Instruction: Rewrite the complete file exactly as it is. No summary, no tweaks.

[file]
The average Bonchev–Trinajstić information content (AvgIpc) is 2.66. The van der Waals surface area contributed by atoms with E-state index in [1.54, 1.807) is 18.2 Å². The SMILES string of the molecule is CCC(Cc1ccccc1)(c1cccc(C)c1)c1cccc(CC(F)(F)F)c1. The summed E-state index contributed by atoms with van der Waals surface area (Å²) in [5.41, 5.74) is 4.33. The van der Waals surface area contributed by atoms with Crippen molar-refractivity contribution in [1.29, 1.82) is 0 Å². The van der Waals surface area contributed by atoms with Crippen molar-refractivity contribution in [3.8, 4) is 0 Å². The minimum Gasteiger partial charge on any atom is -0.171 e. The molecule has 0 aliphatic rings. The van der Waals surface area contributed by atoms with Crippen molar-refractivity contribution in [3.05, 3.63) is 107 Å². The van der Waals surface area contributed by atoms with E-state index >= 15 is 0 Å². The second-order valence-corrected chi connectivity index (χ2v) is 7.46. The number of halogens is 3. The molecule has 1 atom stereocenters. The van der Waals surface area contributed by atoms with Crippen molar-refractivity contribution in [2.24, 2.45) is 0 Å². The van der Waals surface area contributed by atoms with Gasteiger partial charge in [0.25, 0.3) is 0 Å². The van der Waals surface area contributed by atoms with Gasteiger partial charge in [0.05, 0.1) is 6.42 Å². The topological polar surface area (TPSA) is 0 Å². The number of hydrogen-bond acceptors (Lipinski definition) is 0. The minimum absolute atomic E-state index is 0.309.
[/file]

The average Bonchev–Trinajstić information content (AvgIpc) is 2.66. The van der Waals surface area contributed by atoms with E-state index in [1.54, 1.807) is 18.2 Å². The SMILES string of the molecule is CCC(Cc1ccccc1)(c1cccc(C)c1)c1cccc(CC(F)(F)F)c1. The summed E-state index contributed by atoms with van der Waals surface area (Å²) in [5.41, 5.74) is 4.33. The van der Waals surface area contributed by atoms with Crippen molar-refractivity contribution in [1.29, 1.82) is 0 Å². The van der Waals surface area contributed by atoms with Crippen molar-refractivity contribution in [3.8, 4) is 0 Å². The minimum Gasteiger partial charge on any atom is -0.171 e. The molecule has 0 aliphatic rings. The van der Waals surface area contributed by atoms with Crippen molar-refractivity contribution in [3.05, 3.63) is 107 Å². The van der Waals surface area contributed by atoms with E-state index >= 15 is 0 Å². The second-order valence-corrected chi connectivity index (χ2v) is 7.46. The number of halogens is 3. The molecule has 1 atom stereocenters. The van der Waals surface area contributed by atoms with Crippen molar-refractivity contribution in [2.24, 2.45) is 0 Å². The van der Waals surface area contributed by atoms with Gasteiger partial charge in [0.25, 0.3) is 0 Å². The van der Waals surface area contributed by atoms with Gasteiger partial charge in [0.05, 0.1) is 6.42 Å². The topological polar surface area (TPSA) is 0 Å². The number of hydrogen-bond acceptors (Lipinski definition) is 0. The minimum absolute atomic E-state index is 0.309.